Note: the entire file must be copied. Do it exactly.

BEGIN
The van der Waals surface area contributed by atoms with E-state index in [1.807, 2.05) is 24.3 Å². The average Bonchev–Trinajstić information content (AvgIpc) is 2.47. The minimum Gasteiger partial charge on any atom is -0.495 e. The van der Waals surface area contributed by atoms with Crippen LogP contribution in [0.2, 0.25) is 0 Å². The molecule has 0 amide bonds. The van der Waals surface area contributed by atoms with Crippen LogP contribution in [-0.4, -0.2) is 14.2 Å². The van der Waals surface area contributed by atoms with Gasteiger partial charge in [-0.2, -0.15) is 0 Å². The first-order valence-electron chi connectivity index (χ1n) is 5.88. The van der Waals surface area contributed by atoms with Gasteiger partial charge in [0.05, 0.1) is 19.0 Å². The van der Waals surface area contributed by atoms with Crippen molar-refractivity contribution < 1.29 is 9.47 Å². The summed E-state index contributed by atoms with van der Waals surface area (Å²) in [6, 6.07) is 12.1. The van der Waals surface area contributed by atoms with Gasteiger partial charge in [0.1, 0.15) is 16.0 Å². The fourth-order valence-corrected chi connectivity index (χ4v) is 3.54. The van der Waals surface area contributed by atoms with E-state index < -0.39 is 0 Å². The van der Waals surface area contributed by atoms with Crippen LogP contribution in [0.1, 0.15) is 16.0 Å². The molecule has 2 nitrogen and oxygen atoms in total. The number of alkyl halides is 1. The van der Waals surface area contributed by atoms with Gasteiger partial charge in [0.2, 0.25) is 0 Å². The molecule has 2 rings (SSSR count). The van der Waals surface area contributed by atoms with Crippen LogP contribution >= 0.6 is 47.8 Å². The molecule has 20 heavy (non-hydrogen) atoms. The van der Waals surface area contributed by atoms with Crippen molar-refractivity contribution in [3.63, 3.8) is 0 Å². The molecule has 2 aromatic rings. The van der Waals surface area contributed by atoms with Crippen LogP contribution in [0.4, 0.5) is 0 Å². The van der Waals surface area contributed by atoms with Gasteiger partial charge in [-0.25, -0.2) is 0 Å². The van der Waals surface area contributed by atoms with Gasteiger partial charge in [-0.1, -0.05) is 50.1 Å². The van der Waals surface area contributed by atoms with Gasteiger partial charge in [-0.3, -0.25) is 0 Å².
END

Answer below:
The van der Waals surface area contributed by atoms with E-state index in [1.807, 2.05) is 24.3 Å². The average Bonchev–Trinajstić information content (AvgIpc) is 2.47. The minimum Gasteiger partial charge on any atom is -0.495 e. The van der Waals surface area contributed by atoms with Crippen LogP contribution in [0.2, 0.25) is 0 Å². The molecule has 0 amide bonds. The van der Waals surface area contributed by atoms with Crippen LogP contribution in [-0.4, -0.2) is 14.2 Å². The van der Waals surface area contributed by atoms with Gasteiger partial charge in [-0.2, -0.15) is 0 Å². The first-order valence-electron chi connectivity index (χ1n) is 5.88. The van der Waals surface area contributed by atoms with Gasteiger partial charge in [0.05, 0.1) is 19.0 Å². The van der Waals surface area contributed by atoms with Crippen molar-refractivity contribution < 1.29 is 9.47 Å². The summed E-state index contributed by atoms with van der Waals surface area (Å²) in [6, 6.07) is 12.1. The van der Waals surface area contributed by atoms with Gasteiger partial charge in [0.1, 0.15) is 16.0 Å². The fourth-order valence-corrected chi connectivity index (χ4v) is 3.54. The van der Waals surface area contributed by atoms with E-state index < -0.39 is 0 Å². The van der Waals surface area contributed by atoms with Crippen LogP contribution in [0.1, 0.15) is 16.0 Å². The molecule has 2 nitrogen and oxygen atoms in total. The number of alkyl halides is 1. The van der Waals surface area contributed by atoms with Gasteiger partial charge in [0.2, 0.25) is 0 Å². The molecule has 2 rings (SSSR count). The van der Waals surface area contributed by atoms with Crippen LogP contribution >= 0.6 is 47.8 Å². The molecule has 20 heavy (non-hydrogen) atoms. The van der Waals surface area contributed by atoms with Crippen molar-refractivity contribution in [3.63, 3.8) is 0 Å². The molecule has 2 aromatic rings. The van der Waals surface area contributed by atoms with Crippen LogP contribution in [0.4, 0.5) is 0 Å². The van der Waals surface area contributed by atoms with Gasteiger partial charge in [-0.25, -0.2) is 0 Å². The van der Waals surface area contributed by atoms with Gasteiger partial charge in [-0.1, -0.05) is 50.1 Å². The van der Waals surface area contributed by atoms with Gasteiger partial charge in [-0.3, -0.25) is 0 Å².